Kinase Regulation of Angiotensin II-Mediated Activation of Phospholipase A2 and Growth in Vascular Smooth Muscle Cells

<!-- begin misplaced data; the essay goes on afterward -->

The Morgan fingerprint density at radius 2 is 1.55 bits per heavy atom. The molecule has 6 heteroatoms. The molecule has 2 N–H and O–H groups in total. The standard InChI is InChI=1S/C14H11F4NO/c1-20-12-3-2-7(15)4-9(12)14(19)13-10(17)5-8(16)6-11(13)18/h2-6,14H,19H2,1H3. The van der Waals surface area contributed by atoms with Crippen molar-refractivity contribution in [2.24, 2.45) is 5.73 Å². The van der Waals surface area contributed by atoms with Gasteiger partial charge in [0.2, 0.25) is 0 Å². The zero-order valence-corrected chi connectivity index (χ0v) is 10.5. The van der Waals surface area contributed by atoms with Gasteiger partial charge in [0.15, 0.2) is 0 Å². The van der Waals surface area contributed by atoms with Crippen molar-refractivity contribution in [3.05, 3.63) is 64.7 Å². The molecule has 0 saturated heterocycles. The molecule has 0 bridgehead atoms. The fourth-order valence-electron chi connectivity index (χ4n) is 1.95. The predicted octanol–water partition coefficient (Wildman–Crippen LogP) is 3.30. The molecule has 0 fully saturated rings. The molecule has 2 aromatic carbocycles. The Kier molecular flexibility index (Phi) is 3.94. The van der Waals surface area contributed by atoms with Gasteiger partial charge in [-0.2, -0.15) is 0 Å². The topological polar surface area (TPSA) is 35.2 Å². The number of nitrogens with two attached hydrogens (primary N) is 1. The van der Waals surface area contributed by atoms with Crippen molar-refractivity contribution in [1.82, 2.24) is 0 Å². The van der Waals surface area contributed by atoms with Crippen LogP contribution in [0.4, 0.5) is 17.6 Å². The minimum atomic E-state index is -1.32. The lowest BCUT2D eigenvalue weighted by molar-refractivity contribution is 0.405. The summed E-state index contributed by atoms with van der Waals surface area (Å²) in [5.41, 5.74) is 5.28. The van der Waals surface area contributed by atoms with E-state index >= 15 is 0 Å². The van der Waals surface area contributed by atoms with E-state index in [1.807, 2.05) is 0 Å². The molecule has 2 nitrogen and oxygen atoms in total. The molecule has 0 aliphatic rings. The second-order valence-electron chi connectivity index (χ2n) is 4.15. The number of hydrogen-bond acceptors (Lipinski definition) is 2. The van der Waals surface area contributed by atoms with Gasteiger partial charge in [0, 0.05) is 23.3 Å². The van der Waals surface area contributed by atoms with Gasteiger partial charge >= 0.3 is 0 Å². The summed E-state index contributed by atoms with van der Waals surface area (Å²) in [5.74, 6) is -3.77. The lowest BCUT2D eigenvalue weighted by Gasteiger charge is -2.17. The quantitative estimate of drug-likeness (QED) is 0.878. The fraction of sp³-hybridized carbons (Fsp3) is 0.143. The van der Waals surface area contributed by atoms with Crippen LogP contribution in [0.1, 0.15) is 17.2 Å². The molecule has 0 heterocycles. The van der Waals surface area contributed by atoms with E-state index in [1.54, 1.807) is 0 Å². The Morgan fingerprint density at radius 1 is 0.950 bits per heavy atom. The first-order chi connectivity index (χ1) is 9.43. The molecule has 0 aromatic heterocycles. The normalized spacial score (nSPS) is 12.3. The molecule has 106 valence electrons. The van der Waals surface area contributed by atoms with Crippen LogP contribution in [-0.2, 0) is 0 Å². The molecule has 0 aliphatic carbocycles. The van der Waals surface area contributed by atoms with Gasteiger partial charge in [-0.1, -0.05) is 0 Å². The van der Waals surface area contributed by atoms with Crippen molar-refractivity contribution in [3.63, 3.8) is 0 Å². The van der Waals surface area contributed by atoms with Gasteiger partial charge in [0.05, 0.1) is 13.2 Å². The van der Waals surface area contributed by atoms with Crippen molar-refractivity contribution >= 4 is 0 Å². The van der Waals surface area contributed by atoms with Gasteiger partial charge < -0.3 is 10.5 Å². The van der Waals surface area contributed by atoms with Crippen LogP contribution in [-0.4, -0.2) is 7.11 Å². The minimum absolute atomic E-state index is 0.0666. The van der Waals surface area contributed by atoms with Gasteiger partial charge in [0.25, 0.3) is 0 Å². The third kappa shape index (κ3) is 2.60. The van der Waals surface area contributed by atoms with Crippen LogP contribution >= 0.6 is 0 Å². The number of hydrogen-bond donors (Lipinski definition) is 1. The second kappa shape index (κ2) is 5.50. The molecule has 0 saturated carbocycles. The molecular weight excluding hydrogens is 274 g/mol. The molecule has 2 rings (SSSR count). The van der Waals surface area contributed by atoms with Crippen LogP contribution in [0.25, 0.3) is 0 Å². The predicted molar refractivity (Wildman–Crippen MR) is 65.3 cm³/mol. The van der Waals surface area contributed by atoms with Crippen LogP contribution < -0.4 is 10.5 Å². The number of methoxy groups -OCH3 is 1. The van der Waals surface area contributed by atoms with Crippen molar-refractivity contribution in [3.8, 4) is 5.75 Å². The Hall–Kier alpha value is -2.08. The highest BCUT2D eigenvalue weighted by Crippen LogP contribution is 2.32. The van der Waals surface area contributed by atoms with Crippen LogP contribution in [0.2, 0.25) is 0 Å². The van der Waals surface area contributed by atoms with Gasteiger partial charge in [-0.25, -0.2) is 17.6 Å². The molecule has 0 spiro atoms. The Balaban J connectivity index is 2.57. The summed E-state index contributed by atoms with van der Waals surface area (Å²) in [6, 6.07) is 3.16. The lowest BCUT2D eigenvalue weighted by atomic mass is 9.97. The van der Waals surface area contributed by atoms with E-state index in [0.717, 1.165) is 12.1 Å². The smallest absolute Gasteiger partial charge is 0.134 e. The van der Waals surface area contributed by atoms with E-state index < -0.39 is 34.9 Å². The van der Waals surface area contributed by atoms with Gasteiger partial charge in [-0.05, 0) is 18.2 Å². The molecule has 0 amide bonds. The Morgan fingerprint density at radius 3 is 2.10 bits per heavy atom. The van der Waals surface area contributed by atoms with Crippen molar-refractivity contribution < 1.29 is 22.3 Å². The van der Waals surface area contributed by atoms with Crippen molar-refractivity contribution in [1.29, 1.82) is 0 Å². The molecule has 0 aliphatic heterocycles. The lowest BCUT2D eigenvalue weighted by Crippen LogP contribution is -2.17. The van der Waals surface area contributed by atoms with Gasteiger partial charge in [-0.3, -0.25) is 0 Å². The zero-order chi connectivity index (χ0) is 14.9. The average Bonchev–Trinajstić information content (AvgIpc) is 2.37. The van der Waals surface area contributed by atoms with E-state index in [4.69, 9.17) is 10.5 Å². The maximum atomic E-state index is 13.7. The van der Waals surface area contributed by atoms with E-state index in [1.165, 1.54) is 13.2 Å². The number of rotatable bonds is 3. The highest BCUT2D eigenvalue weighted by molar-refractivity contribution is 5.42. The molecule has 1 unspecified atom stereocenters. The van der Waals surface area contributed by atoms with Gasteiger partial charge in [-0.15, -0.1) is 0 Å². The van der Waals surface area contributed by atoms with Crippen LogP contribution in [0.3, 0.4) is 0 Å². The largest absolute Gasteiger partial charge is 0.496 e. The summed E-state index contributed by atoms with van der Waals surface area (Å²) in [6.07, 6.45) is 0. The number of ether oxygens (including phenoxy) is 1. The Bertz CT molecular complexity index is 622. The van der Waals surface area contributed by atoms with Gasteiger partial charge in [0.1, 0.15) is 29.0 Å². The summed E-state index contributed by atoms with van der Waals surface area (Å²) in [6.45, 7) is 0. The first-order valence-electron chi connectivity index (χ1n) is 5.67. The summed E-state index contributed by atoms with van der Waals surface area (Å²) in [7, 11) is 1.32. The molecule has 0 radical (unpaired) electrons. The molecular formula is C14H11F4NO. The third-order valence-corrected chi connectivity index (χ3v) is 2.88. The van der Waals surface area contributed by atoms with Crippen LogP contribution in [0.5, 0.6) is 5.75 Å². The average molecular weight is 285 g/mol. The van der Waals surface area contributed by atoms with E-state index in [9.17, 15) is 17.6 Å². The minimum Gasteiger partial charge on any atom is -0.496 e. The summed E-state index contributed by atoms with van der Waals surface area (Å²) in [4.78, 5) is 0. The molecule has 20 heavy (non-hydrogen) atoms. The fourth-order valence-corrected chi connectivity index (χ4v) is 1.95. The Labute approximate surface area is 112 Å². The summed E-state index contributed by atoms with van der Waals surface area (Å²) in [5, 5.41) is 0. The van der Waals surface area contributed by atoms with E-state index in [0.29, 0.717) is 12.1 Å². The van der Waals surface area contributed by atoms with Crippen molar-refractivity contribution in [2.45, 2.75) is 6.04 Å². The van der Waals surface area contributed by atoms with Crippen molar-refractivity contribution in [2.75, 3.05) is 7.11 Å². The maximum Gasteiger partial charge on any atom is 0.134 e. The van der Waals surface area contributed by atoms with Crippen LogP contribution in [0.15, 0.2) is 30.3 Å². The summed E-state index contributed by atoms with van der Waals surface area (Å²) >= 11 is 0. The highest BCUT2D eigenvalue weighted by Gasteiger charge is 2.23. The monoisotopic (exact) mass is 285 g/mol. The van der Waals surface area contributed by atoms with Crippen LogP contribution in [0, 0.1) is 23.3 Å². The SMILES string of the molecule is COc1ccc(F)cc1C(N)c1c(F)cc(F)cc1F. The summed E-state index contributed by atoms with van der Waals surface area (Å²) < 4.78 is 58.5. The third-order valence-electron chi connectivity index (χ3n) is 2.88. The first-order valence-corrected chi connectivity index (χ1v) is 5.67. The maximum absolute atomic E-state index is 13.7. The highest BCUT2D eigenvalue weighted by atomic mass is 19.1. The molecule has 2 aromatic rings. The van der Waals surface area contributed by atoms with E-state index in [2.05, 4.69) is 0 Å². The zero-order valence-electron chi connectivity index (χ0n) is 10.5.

Angiotensin (Ang) II acts as a mitogen in vascular smooth muscle cells (VSMC) via multiple signaling mechanisms, including activation of tyrosine kinases and mitogen-activated protein kinase (MAPK). In addition, we have reported that cytosolic phospholipase A2 (cPLA2)-dependent release of arachidonic acid (AA) is linked to Ang II-induced VSMC growth independent of tyrosine kinase. Ang II-mediated activation of cPLA2 involves translocation to the nucleus, as well as serine phosphorylation. Furthermore, VSMC growth stimulated by Ang II has been shown to involve phosphoinositol 3-kinase (PI3K). Thus, Ang II-mediated cPLA2 activation may require a MAPK-dependent phosphorylation, while additional kinases may couple Ang II to the activation of MAPK. Therefore, we used cultured rat VSMC to examine the role of PI3K and MAPK in the phosphorylation of cPLA2, release of AA and growth induced by Ang II. Exposure of VSMC to Ang II (100 nM) increased 3H-thymidine incorporation and cell number by 82% and 75%, respectively when compared to controls (5976 ± 861 cpm/well; 1.9 ± 0.25 x 105 cells/mL, respectively). Ang II increased 3H-AA release by 145% when compared to controls (411 ± 81 cpm/well). The PI3K inhibitor LY294002 (10 μM) blocked the Ang II-induced thymidine incorporation completely and the release of AA by 66%. Similarly, the MAPK-kinase (MEK) inhibitor PD98059 (10 μM) abolished Ang II-mediated growth and attenuated AA release by 35%. Exogenous AA restored VSMC growth in the presence of PD98059 but not in cells treated with LY294002. Western blot analysis revealed that inhibition of PI3K or MEK reduced the Ang II-mediated increase in phosphorylation of MAPK, as well as the amount of phosphoserine-cPLA2 associated with the nucleus. Thus, it appears that cPLA2-dependent release of AA is required for Ang II-induced growth of VSMC and may involve the PI3K-dependent phosphorylation of MAPK and subsequent phosphorylation-dependent activation of cPLA2.